Sitting in the Mt. Hope High School auditorium, I’d be lying to say I wasn’t a little hesitant about the addiction awareness theatrical performance I was about to see.I was born in …
Sitting in the Mt. Hope High School auditorium, I’d be lying to say I wasn’t a little hesitant about the addiction awareness theatrical performance I was about to see.
I was born in Massachusetts in 1992, which means during my formative years in middle school and high school in the mid- to late-aughts, I was subjected to the infamous D.A.R.E. — an anti-drug program so incredibly ineffective that one study concluded it had actually encouraged more kids to try drugs than convince them to stay away.
Today, approaching my 30th birthday, it’s easy for me to see why the program failed so epically. Rather than educate kids about various drugs, what they did, and why they should logically abstain from poisoning their developing minds with mind-altering substances, the program dialed up the fear meter to 11 and simply concluded that all drugs — and therefore all drug users — were evil, and using any drug would be a one-way ticket to jail time, addiction, and an early grave.
Even as teenagers we knew this stance was, at best, exaggeratory. Many of us had older siblings or family members who used recreational drugs and lived perfectly normal lives. Some of my peers had already started experimenting with marijuana, so we knew that the progression from smoking a joint to becoming a heroin-addicted bank robber was not exactly a guaranteed, linear path. Having a police officer at the front of the room sternly proclaim such a farce as fact did nothing but embolden the more rebellious teens to prove them wrong, and scare the ever-loving daylights out of the well-behaved kids who likely would have never done drugs in the first place.
So I cannot adequately express my sheer delight after watching 2nd Act’s performance of “Ill Never Do That.” It was a short play that realistically depicts the life of a family grappling with the effects of a mom navigating a progressively unhealthy relationship with alcohol — which culminates in her taking a drunken fall down the stairs that finally snaps everyone out of their denial and urges them to undergo family therapy and get the mom into treatment.
The play resonated with me because it doesn’t shy away from stimulating deeper conversation by leaning on tired tropes and scare tactics. It doesn’t portray the mother as a cartoon villain because she has an alcohol problem. It does, however, show the very real kind of shockwaves that occur when a parent is unable to keep control of a blossoming addiction. It shows a father and husband choosing to disengage rather than deal with the problem. It shows a young son turning to drugs because of a lack of parental attention and love. It shows how the daughter asking for help from a guidance counselor was seen as “airing dirty laundry”, rather than an attempt to help the ones she loves most.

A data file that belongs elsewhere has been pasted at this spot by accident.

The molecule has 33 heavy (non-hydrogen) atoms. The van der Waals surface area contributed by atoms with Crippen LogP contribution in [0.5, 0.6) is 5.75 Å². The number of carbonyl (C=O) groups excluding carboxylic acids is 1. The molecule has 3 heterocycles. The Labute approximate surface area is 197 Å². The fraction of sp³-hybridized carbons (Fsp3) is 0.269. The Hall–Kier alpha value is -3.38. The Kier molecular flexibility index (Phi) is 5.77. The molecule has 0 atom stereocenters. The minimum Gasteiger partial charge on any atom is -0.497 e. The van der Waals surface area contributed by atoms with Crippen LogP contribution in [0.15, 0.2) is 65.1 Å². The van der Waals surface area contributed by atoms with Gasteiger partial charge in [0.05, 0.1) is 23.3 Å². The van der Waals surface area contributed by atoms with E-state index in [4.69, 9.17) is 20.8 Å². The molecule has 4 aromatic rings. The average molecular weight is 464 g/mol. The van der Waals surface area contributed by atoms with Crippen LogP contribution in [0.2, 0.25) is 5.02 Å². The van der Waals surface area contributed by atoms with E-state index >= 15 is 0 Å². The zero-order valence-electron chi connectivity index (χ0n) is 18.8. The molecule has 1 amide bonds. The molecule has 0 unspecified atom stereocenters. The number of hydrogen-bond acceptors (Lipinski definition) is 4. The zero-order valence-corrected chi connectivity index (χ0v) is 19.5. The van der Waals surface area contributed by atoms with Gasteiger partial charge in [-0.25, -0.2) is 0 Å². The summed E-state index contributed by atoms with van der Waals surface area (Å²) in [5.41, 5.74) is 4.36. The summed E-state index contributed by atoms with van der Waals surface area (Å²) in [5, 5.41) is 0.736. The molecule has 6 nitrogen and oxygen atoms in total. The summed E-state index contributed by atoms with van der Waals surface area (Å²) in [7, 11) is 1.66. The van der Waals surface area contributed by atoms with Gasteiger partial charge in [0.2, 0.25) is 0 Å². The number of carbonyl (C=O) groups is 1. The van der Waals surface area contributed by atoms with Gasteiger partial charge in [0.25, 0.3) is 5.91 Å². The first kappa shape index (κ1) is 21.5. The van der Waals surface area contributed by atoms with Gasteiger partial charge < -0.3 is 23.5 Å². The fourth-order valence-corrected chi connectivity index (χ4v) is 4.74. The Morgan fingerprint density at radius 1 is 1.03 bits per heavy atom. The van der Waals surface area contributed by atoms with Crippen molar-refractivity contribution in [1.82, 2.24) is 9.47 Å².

And in the end, the play shows the reality of a family banding together to fight something that cannot be fought alone, or by simply “making better choices” as D.A.R.E. once tried to implore. It shows how entering recovery is not a simple process, but an ongoing commitment to choosing love and happiness and supporting someone who needs it, rather than judging them and throwing them away as a lost cause.
After the play concludes, the actors shared their own personal stories of overcoming addiction. Three of the four actors were in recovery from alcohol addiction, while the fourth had a close relative that had gone from addiction to clean to relapse multiple times. They spoke honestly about their struggles, about hitting rock bottom, and what pulled them back up and allowed them another chance at living life.
This is the type of engagement that actually will make a difference for some of the kids who watched the performance. Rather than a nonsensical portrayal of addiction, they might very well identify with the family being portrayed on stage, which may inspire them to speak up about a friend they think might be in trouble, or make a change in their own life.
But what stuck with me most from the performance wasn’t even the act itself — it was the kids.
When each actor started talking about their own struggles with addiction, they began by saying how many years they were in recovery. After each admission, the students in the auditorium erupted into supportive applause and cheers. And like a lead weight being dropped on my head, it all snapped into place.
Rather than simply vilify drugs and those who take them, like the addiction curriculum I endured, I witnessed the glorification of people who have battled addiction and came out on the other end okay. The kids listened to their struggles, and they cheered for their victory. It was a profound moment of hope that I did not expect to experience when I woke up that morning.
I give major credit to the Bristol Warren Regional School District, the Warren Prevention Coalition, the East bay Recovery Center, the Warren Police Department, and the wonderful folk at 2nd Act for showing me a sign that we have progressed to a much healthier place in our educational efforts regarding drugs and addiction.
Dare I say it, such thoughtfulness will actually save lives.